I’ve written a lot about my views on mobile opportunities for news organizations. Today I want to share some other people’s thoughts on the topic.
Google CEO Eric Schmidt declared in February that “mobile first” would be the new mantra of his company (I wrote in November that news organizations should pursue a mobile-first strategy). Schmidt repeated that point in April as the keynote speaker at the American Society of News Editors convention:
That’s where the action is. That’s where the growth is.
Considering the recent growth patterns of newspapers and Google, I would listen to Schmidt if he’s telling us where an opportunity is. As David Carr notes in the New York Times, Google is even making plans to profit from newspapers’ obsession with paywalls.
ASNE changed its name last year, changing the N from Newspaper to News, to reflect the importance of digital technology. But top newsroom leaders remain rooted in print. For instance, when ASNE decided to write a series of columns “busting myths,” four of the five myths relate so directly to print that their headlines refer to newspapers. Myths relating to digital journalism will have to wait for another day or another organization, apparently.
But news organizations can’t wait to pursue mobile opportunities. As my TBD colleague Jeff Sonderman noted last week in a blog post about a seminar at Digital Capital Week, smartphone sales will soon surpass dumbphone sales and PC sales.
If you want to truly understand the impact mobile is already having, and what it can become, I recommend the blog post, Everything you wanted to know about mobile but were afraid to ask by Tomi T. Ahonen.
Ahonen, a mobile consultant based in Hong Kong, says no technology has grown as swiftly as mobile and none has impacted so many other businesses. The “next barons of industry,” he said will be the innovators who master the eight “unique benefits of mobile”:
- Mobile is the only personal mass medium
- Mobile is permanently carried
- Mobile is always connected
- Only mobile has a built-in payment channel
- Mobile is available at the creative point of inspiration
- Mobile has the best audience information
- Only mobile captures the social context of consumption
- Mobile enables Augmented Reality to mass markets
As I wrote last week and as his title promises, Ahonen’s post is long and detailed, covering many more aspects of mobile than its possibilities for the news business. But his many points about the importance of mobile throughout life today underscore why this is the medium in which the news business needs to adjust and compete immediately:
Mobile use intrudes on consumption of other media. Ahonen cited a 2009 study that found that 1 out of every 7 minutes spent on any mass medium, involves phone use.
While mobile is disrupting other media, smart mobile use can also boost other media. He cited mobile services by the Economist in India and Hockey News in Canada that spurred print sales.
Want to be part of a growth industry?
The mobile data industry alone is worth 250 billion dollars – more than the total internet industry including content revenues, all search and advertising revenues, and all dial-up and broadband access revenues. Yes, mobile data alone is bigger than all that – and younger and growing much faster. The mobile data business alone is bigger than the global music industry, the global videogaming industry, the worldwide movie box office and all residuals incomes including rentals and DVD sales of movies, and the worldwide radio industry – combined. This is a giant industry and growing at breathtaking speeds.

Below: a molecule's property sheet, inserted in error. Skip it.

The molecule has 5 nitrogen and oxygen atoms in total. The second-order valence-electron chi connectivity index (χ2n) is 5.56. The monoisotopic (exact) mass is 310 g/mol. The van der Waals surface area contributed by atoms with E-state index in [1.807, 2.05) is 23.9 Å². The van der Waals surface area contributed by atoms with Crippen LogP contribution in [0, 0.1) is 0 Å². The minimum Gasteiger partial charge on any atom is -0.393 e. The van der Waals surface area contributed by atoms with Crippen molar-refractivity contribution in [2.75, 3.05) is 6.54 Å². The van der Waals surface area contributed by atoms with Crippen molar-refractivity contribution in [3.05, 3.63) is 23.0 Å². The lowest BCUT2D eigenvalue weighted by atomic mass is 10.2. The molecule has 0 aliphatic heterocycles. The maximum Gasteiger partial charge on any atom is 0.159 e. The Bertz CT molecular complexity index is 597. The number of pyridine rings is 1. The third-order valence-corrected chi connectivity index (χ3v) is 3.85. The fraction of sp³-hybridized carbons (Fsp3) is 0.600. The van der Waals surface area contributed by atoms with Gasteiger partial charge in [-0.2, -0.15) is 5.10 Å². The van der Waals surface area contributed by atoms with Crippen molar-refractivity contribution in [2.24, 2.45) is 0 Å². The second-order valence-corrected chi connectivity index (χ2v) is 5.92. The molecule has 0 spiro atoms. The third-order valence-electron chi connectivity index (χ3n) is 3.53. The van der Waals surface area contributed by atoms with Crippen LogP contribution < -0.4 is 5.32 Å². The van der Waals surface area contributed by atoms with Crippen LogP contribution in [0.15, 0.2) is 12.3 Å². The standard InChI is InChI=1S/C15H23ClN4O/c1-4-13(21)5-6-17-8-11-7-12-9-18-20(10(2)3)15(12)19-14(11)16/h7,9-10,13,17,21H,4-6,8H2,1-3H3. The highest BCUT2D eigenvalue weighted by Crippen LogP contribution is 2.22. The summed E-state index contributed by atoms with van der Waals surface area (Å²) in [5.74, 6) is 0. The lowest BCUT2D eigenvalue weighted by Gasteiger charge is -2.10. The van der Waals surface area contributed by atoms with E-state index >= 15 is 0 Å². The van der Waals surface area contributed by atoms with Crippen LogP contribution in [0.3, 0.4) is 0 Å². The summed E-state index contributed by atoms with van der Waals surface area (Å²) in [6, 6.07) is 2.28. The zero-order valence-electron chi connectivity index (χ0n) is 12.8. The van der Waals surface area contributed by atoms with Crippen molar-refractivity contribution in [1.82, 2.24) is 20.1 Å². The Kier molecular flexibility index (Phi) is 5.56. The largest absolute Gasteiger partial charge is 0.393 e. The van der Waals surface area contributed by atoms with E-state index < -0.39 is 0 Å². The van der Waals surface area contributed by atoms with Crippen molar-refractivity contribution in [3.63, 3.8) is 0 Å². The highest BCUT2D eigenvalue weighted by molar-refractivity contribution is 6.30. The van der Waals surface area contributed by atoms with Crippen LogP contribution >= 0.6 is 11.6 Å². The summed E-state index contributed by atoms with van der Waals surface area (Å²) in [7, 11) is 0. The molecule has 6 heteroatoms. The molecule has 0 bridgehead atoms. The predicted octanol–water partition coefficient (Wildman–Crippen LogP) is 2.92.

Ahonen explains why mobile use is different from laptop and desktop computers:
A ‘mobile web’ user, a ‘mobile web’ usage situation, and a ‘mobile web’ pricing situation, and a ‘mobile web’ device experience – are all different from the classic PC web.
While a full-size keyboard may be more convenient than mobile for middle-aged fingers like mine (I’m getting faster and more comfortable on my iPhone all the time), Ahonen notes the many ways that mobile can gather data without the keyboard: recording audio and video, taking photographs, scanning with 2D barcodes (which our TBD business cards will feature).
Mobile is the seventh mass medium (following print, recordings, film, radio, television and the internet), and it successfully cannibalizes the services of the other six, but can do things none of them can do:
So there are major ‘billion dollar’ industries of digital content, that were invented on mobile, that work ONLY on mobile, and cannot be ported ‘back’ to any of the six older mass media, including the internet. Yes, mobile can cannibalize ANY legacy mass media, yet mobile has abilites that no other media can match.
And that recession that newspapers have blamed too much for the collapse of their advertising revenues?
Even with the biggest global economic crisis of our lifetimes over the last 2 years, while all other major industries – and the global economy – shrunk – mobile grew user numbers, mobile grew traffic in minutes and messages, and mobile grew revenues – and mobile grew profits. Almost every subsector of mobile made money while the world economy ‘cratered’ – mobile advertising doubled in 2009 when the global ad industry and every other ad sector shrunk.
Ahonen’s bottom line:
In our lifetimes there will be no better opportunity to make money than mobile is today.